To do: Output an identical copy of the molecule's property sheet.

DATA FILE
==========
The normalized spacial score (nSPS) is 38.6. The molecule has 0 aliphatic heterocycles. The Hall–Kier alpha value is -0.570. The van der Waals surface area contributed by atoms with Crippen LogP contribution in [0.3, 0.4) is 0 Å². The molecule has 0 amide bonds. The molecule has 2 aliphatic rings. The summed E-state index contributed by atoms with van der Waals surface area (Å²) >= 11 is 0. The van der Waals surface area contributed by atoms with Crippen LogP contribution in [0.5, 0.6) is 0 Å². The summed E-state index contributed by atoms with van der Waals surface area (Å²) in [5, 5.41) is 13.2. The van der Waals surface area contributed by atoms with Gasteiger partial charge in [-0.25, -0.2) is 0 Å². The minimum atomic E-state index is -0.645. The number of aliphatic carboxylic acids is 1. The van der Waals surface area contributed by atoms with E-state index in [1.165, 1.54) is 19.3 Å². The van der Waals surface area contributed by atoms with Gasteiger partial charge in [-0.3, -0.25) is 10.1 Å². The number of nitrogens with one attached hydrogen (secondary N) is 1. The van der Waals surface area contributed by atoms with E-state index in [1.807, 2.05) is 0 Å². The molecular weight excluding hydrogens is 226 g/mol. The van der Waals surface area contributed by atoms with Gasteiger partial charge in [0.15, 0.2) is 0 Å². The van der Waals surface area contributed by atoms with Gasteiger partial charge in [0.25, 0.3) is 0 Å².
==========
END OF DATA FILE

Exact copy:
The normalized spacial score (nSPS) is 38.6. The molecule has 0 aliphatic heterocycles. The Hall–Kier alpha value is -0.570. The van der Waals surface area contributed by atoms with Crippen LogP contribution in [0.3, 0.4) is 0 Å². The molecule has 0 amide bonds. The molecule has 2 aliphatic rings. The summed E-state index contributed by atoms with van der Waals surface area (Å²) >= 11 is 0. The van der Waals surface area contributed by atoms with Crippen LogP contribution in [0.5, 0.6) is 0 Å². The summed E-state index contributed by atoms with van der Waals surface area (Å²) in [5, 5.41) is 13.2. The van der Waals surface area contributed by atoms with Gasteiger partial charge in [-0.25, -0.2) is 0 Å². The minimum atomic E-state index is -0.645. The number of aliphatic carboxylic acids is 1. The van der Waals surface area contributed by atoms with E-state index in [1.165, 1.54) is 19.3 Å². The van der Waals surface area contributed by atoms with Gasteiger partial charge in [-0.3, -0.25) is 10.1 Å². The number of nitrogens with one attached hydrogen (secondary N) is 1. The van der Waals surface area contributed by atoms with E-state index in [1.807, 2.05) is 0 Å². The molecular weight excluding hydrogens is 226 g/mol. The van der Waals surface area contributed by atoms with Gasteiger partial charge in [0.15, 0.2) is 0 Å². The van der Waals surface area contributed by atoms with Gasteiger partial charge in [0.25, 0.3) is 0 Å².